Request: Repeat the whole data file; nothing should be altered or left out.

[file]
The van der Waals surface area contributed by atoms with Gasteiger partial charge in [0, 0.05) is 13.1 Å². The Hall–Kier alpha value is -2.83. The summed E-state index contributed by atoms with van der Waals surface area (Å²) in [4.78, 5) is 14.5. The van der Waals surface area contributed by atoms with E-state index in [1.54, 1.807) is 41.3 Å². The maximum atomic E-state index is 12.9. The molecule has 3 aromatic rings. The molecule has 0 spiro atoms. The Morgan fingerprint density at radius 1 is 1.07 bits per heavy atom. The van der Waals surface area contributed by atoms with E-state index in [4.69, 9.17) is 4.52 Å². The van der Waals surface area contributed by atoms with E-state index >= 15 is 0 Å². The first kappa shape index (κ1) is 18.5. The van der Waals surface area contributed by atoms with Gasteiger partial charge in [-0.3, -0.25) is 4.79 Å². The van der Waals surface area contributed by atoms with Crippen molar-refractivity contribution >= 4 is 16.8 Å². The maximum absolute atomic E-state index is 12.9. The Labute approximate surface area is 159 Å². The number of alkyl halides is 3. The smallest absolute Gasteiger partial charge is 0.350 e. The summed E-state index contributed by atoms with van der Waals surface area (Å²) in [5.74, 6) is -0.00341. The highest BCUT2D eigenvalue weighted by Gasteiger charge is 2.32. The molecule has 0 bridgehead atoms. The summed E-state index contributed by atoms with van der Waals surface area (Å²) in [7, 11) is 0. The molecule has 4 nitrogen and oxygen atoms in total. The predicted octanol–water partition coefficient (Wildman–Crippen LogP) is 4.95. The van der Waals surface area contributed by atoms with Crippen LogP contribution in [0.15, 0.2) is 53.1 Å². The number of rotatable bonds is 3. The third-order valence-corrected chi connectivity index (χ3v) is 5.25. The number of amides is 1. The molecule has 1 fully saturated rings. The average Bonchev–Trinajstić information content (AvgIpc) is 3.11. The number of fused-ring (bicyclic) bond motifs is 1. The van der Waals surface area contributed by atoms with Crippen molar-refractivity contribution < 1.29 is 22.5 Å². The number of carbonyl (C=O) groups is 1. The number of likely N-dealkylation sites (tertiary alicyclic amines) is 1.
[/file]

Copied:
The van der Waals surface area contributed by atoms with Gasteiger partial charge in [0, 0.05) is 13.1 Å². The Hall–Kier alpha value is -2.83. The summed E-state index contributed by atoms with van der Waals surface area (Å²) in [4.78, 5) is 14.5. The van der Waals surface area contributed by atoms with E-state index in [1.54, 1.807) is 41.3 Å². The maximum atomic E-state index is 12.9. The molecule has 3 aromatic rings. The molecule has 0 spiro atoms. The Morgan fingerprint density at radius 1 is 1.07 bits per heavy atom. The van der Waals surface area contributed by atoms with E-state index in [4.69, 9.17) is 4.52 Å². The van der Waals surface area contributed by atoms with E-state index >= 15 is 0 Å². The first kappa shape index (κ1) is 18.5. The van der Waals surface area contributed by atoms with Gasteiger partial charge in [-0.3, -0.25) is 4.79 Å². The van der Waals surface area contributed by atoms with Crippen molar-refractivity contribution >= 4 is 16.8 Å². The maximum absolute atomic E-state index is 12.9. The Labute approximate surface area is 159 Å². The number of alkyl halides is 3. The smallest absolute Gasteiger partial charge is 0.350 e. The summed E-state index contributed by atoms with van der Waals surface area (Å²) in [5.74, 6) is -0.00341. The highest BCUT2D eigenvalue weighted by Gasteiger charge is 2.32. The molecule has 0 bridgehead atoms. The summed E-state index contributed by atoms with van der Waals surface area (Å²) in [7, 11) is 0. The molecule has 4 nitrogen and oxygen atoms in total. The predicted octanol–water partition coefficient (Wildman–Crippen LogP) is 4.95. The van der Waals surface area contributed by atoms with Crippen LogP contribution in [0.15, 0.2) is 53.1 Å². The number of rotatable bonds is 3. The third-order valence-corrected chi connectivity index (χ3v) is 5.25. The number of amides is 1. The molecule has 1 fully saturated rings. The average Bonchev–Trinajstić information content (AvgIpc) is 3.11. The number of fused-ring (bicyclic) bond motifs is 1. The van der Waals surface area contributed by atoms with Crippen molar-refractivity contribution < 1.29 is 22.5 Å². The number of carbonyl (C=O) groups is 1. The number of likely N-dealkylation sites (tertiary alicyclic amines) is 1.